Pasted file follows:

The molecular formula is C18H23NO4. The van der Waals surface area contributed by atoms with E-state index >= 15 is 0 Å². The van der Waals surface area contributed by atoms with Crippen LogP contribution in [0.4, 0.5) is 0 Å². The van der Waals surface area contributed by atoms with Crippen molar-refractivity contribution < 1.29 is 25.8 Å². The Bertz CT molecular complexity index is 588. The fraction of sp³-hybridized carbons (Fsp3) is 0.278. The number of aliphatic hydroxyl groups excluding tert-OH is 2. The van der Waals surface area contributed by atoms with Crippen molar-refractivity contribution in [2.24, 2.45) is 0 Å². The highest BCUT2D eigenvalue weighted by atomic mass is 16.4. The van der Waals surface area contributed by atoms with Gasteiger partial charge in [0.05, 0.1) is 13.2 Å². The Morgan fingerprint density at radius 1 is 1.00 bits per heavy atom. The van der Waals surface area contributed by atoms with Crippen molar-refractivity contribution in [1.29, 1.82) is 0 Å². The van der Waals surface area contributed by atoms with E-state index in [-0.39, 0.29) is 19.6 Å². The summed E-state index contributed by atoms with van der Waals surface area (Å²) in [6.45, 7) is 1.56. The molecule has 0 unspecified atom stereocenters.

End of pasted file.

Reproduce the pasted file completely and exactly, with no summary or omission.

The molecular formula is C18H23NO4. The van der Waals surface area contributed by atoms with E-state index >= 15 is 0 Å². The van der Waals surface area contributed by atoms with Crippen LogP contribution in [0.4, 0.5) is 0 Å². The van der Waals surface area contributed by atoms with Crippen molar-refractivity contribution < 1.29 is 25.8 Å². The Bertz CT molecular complexity index is 588. The fraction of sp³-hybridized carbons (Fsp3) is 0.278. The number of aliphatic hydroxyl groups excluding tert-OH is 2. The van der Waals surface area contributed by atoms with Crippen molar-refractivity contribution in [2.24, 2.45) is 0 Å². The highest BCUT2D eigenvalue weighted by atomic mass is 16.4. The van der Waals surface area contributed by atoms with Gasteiger partial charge in [0.05, 0.1) is 13.2 Å². The Morgan fingerprint density at radius 1 is 1.00 bits per heavy atom. The van der Waals surface area contributed by atoms with Crippen molar-refractivity contribution in [1.29, 1.82) is 0 Å². The van der Waals surface area contributed by atoms with E-state index in [-0.39, 0.29) is 19.6 Å². The summed E-state index contributed by atoms with van der Waals surface area (Å²) in [6.45, 7) is 1.56. The molecule has 0 unspecified atom stereocenters.